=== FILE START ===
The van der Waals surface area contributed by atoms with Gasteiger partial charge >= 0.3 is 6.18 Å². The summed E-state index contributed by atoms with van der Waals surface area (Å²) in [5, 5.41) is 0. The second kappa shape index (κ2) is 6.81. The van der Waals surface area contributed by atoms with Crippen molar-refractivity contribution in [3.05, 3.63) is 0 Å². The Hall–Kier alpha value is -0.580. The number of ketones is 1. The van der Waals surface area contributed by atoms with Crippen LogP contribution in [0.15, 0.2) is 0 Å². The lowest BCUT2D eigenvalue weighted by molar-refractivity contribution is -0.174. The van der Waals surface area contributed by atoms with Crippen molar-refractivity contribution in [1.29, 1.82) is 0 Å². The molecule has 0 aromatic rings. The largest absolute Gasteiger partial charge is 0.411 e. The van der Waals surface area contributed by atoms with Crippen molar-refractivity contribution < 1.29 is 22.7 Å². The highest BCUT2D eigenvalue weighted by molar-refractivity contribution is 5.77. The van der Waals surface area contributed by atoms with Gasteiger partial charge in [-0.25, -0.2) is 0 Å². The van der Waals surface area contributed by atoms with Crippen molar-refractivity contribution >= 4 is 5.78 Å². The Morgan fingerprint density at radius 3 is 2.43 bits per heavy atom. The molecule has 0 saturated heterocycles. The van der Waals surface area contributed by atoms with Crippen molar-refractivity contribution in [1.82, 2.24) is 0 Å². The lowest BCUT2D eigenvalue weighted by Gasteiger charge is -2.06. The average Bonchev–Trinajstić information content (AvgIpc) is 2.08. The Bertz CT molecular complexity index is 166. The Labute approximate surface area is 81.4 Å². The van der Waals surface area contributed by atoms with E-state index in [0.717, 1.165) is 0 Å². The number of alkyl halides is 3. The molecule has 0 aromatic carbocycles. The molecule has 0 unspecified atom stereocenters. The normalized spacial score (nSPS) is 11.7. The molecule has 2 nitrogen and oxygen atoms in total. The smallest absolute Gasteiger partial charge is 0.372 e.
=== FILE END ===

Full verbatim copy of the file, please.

The van der Waals surface area contributed by atoms with Gasteiger partial charge >= 0.3 is 6.18 Å². The summed E-state index contributed by atoms with van der Waals surface area (Å²) in [5, 5.41) is 0. The second kappa shape index (κ2) is 6.81. The van der Waals surface area contributed by atoms with Crippen molar-refractivity contribution in [3.05, 3.63) is 0 Å². The Hall–Kier alpha value is -0.580. The number of ketones is 1. The van der Waals surface area contributed by atoms with Crippen LogP contribution in [0.15, 0.2) is 0 Å². The lowest BCUT2D eigenvalue weighted by molar-refractivity contribution is -0.174. The van der Waals surface area contributed by atoms with Crippen molar-refractivity contribution in [1.29, 1.82) is 0 Å². The molecule has 0 aromatic rings. The largest absolute Gasteiger partial charge is 0.411 e. The van der Waals surface area contributed by atoms with Crippen molar-refractivity contribution < 1.29 is 22.7 Å². The highest BCUT2D eigenvalue weighted by molar-refractivity contribution is 5.77. The van der Waals surface area contributed by atoms with Gasteiger partial charge in [-0.25, -0.2) is 0 Å². The van der Waals surface area contributed by atoms with Crippen molar-refractivity contribution >= 4 is 5.78 Å². The Morgan fingerprint density at radius 3 is 2.43 bits per heavy atom. The molecule has 0 saturated heterocycles. The van der Waals surface area contributed by atoms with Crippen molar-refractivity contribution in [1.82, 2.24) is 0 Å². The lowest BCUT2D eigenvalue weighted by Gasteiger charge is -2.06. The average Bonchev–Trinajstić information content (AvgIpc) is 2.08. The Bertz CT molecular complexity index is 166. The Labute approximate surface area is 81.4 Å². The van der Waals surface area contributed by atoms with E-state index in [0.717, 1.165) is 0 Å². The number of alkyl halides is 3. The molecule has 0 aromatic carbocycles. The molecule has 0 unspecified atom stereocenters. The normalized spacial score (nSPS) is 11.7. The molecule has 2 nitrogen and oxygen atoms in total. The smallest absolute Gasteiger partial charge is 0.372 e.